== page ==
The Quest for Identity

Article by Siryako Akda.


As a resident of the Philippines, I would be lying if I did not entertain thoughts of immigration at some point in time. One of the deepest desires of Filipinos is to stop being Filipinos in the Philippines, and instead become Filipinos in [insert wealthy country of your choice]. I personally don’t like this mentality, but that is how things are. I seriously doubt most non-Whites who immigrate to Western Nations want Whites to become a minority. I doubt most of them fully understand what multiculturalism, anti-racism, or political correctness, not to mention their consequences. For the most part, what people want from immigration is the ability to earn cash and cease living in poverty.

However, the question of immigration is not just about immigration per se. It is also about identity. Immigrants to Western Countries—by implication—want to be American, European, Australian, etc… That is to say, there is an implied desire among Non-White immigrants to become “Westerners” (since, you know, they can’t be White).

I personally don’t hold this desire. I may be inclined to visit other nations, study in them, and meet people from other cultures, but looking at the bigger picture, I rather like being a Filipino, despite all the problems and issues that go along with it. There is a subtlety and depth to my particular identity that is essential to how I perceive the world, and how the world perceives me. And besides, I rather like being a darkie!

Of particular relevance to this topic is an old cinematic masterpiece called Ganito Kami Noon… Paano Kayo Ngayon (This is How We Were Then…How Are You Now?). The setting of the movie was around the end of the 19th century, when Spain’s grip over the Philippine islands was weakening, and the fury of nationalism was getting stronger with each passing day.

Among the most important elements of the movie was the theme of identity, and in this case, Filipino identity. “Filipino,” during the Spanish colonial era in the Philippines, was a term reserved exclusively for Spaniards born in the Philippines. In other words, “Filipino” was an identity which was reserved exclusively for people of a specific ethnicity.

In contrast, those who were of non-Spanish or of partial Spanish ancestry were called “Indios” and “Mestizos” respectively, and in effect, were not Filipinos, at least not in the strictest sense. To put it another way, “Filipino” was a racial identity, which originally referred to people of a specific European ethnicity, and over time, gradually began to take on a broader definition.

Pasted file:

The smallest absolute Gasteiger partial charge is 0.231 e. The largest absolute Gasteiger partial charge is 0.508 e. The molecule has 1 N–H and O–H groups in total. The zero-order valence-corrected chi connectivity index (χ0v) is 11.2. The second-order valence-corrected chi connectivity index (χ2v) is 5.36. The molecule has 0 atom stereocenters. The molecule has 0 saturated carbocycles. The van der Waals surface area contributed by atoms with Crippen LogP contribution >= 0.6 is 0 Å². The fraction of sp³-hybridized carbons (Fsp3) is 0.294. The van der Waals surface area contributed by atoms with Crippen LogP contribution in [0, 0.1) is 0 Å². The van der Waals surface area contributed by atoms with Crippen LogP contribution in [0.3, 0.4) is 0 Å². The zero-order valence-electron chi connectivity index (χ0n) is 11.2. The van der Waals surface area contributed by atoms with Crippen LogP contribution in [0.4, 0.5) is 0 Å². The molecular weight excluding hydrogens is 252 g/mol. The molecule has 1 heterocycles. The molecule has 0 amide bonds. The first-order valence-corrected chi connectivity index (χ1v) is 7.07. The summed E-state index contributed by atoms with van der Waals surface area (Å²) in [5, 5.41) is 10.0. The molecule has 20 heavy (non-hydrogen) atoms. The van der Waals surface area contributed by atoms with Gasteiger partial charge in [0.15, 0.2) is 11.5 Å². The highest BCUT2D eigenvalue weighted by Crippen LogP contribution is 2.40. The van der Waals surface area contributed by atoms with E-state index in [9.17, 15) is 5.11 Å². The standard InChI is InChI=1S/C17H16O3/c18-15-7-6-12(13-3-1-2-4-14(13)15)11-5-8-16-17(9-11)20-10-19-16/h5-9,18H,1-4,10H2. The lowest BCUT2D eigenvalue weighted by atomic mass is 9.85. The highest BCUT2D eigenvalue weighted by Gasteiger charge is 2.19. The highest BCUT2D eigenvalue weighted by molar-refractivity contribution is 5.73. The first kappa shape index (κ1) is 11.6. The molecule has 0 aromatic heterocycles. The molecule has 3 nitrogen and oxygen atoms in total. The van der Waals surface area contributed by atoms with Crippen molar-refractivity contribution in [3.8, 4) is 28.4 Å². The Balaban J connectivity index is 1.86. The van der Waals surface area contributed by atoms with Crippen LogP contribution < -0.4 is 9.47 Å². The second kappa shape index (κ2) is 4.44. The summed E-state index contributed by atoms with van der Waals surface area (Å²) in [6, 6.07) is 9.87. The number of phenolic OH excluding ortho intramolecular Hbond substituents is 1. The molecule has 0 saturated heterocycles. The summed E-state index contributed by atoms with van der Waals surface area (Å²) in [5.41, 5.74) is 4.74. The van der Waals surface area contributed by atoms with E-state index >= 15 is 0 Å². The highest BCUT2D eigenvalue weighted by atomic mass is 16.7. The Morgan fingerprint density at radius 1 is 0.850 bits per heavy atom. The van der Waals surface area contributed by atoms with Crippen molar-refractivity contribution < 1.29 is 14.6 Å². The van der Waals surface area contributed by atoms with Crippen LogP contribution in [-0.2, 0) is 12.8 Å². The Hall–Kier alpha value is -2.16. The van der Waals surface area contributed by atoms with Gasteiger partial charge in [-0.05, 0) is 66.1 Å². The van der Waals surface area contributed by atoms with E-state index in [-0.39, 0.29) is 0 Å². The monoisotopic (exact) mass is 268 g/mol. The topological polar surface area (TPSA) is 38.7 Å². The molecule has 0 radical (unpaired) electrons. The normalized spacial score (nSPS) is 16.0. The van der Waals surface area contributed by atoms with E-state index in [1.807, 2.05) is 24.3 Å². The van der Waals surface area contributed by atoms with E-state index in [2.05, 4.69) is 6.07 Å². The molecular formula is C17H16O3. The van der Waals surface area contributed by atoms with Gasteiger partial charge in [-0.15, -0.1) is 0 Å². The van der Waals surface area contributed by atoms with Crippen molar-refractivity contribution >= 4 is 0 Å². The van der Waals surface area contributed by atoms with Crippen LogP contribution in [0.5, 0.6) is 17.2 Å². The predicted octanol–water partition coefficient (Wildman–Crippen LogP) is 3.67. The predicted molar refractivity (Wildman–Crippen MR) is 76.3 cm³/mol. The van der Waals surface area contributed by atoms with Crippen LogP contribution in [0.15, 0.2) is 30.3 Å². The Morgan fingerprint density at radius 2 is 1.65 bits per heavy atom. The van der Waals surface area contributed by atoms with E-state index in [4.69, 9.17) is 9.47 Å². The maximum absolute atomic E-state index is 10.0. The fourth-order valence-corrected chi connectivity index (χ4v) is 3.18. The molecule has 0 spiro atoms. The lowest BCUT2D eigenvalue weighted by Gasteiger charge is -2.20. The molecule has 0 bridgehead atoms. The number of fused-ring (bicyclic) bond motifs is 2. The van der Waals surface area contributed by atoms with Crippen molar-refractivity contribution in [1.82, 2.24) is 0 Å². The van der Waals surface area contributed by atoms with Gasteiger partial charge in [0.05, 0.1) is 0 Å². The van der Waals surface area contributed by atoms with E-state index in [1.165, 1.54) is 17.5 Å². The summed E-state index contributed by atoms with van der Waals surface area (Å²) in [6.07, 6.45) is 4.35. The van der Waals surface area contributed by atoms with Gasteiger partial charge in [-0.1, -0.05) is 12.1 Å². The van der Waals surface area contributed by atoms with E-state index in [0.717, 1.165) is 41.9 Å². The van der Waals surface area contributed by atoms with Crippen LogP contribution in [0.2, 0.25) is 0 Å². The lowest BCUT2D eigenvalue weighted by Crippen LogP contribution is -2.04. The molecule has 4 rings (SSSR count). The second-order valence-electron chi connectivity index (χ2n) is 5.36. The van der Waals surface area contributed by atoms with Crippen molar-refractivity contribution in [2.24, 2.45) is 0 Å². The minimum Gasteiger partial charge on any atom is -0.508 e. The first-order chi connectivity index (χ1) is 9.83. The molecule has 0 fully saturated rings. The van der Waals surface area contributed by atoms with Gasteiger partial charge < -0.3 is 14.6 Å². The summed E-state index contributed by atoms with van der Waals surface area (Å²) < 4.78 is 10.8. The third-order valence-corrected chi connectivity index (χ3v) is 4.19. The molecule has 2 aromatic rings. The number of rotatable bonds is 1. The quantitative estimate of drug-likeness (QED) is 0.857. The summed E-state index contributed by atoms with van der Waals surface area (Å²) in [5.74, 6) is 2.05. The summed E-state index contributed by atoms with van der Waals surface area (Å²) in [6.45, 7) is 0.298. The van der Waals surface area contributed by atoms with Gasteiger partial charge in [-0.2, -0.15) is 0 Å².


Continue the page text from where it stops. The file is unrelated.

In one part of the film, Don Tibor, a Mestizo calls out to Kulas, the Prince Myshkin-like protagonist and an Indio, and tells him that the Filipino identity is no longer reserved for those of Spanish ancestry, and that they (Mestizos), because of their, growing influence, and the social changes that were taking place, were now “Filipinos,” too.

Kulas, in his natural naiveté, asked if he, too, was a “Filipino,” and Don Tibor replied  with some level of amusement, “not quite yet, but maybe someday you’ll deserve to be so.” The response implied that Tibor saw himself as Kulas’ social (and racial) superior, and therefore the latter is undeserving of the title “Filipino.”

This issue of identity, of who is a Filipino, who is an Indio, and who is a Mestizo was a prevalent one throughout the movie, and offers certain historical insights which may be of some benefit to those of us in the present who must contend with the complicated nature of globalization, and its effects on ethnic consciousness, particularly in the West.

The message of this theme is that identity goes with power, and that just as ethnic Spaniards were keeping a specific identity for themselves by virtue of their power, Mestizos, or at least wealthy Indios (ethnic Malays), because of their growing influence, were now in a position to get that identity for themselves.

To put it another way, the Filipino identity was a source of power as well as a symbol of power. It was also a symbol of authority and legitimacy. From a certain perspective, Filipino Nationalism was the process of seizing a specific identity, and with it, the means to redefine heritage, culture,and history. This is why, in certain parts of the movie, everybody was making a big deal out of who is a Filipino and who is not a Filipino. It was in truth a power struggle between ethnic as well as class groups. The identity of who is “Filipino” was the prize.

In this regard, it’s also  important to distinguish between identity as set of interests or perceived interests, and identity as a reflection of collective experience. Although both overlap to a very great degree, they nevertheless represent certain differences. An identity can be fabricated simply out of a desire to pursue certain economic or political goals, which is one of the defining characteristics of Nationalism (regardless of any actual sense of commonality between ethnic or linguistic groups existing within a nation). This kind of identity can also arise out of perceived common enemy, or a common ideology against another opposing ideology, a phenomenon that Tomislav Sunic, in his various speeches, describes as negative identity.

On the other hand, identity can also be described, in a Spenglerian sense, as a common bond that ties a people to a specific soil, and with it a specific form of organic experience and growth. It is based upon a shared experience, and finds expression in a specific context.

Of the two kinds of identity, the former provides is more pervasive in an urbanizing and globalizing world. Identities – on the world stage – become defined as voting blocs, political consituencies and ideological interests. And instead of seeking self-determination, Identity interests, including political, religious, ethnic or even sexual orientation, become a means of extracting concessions from governments and corporate bodies.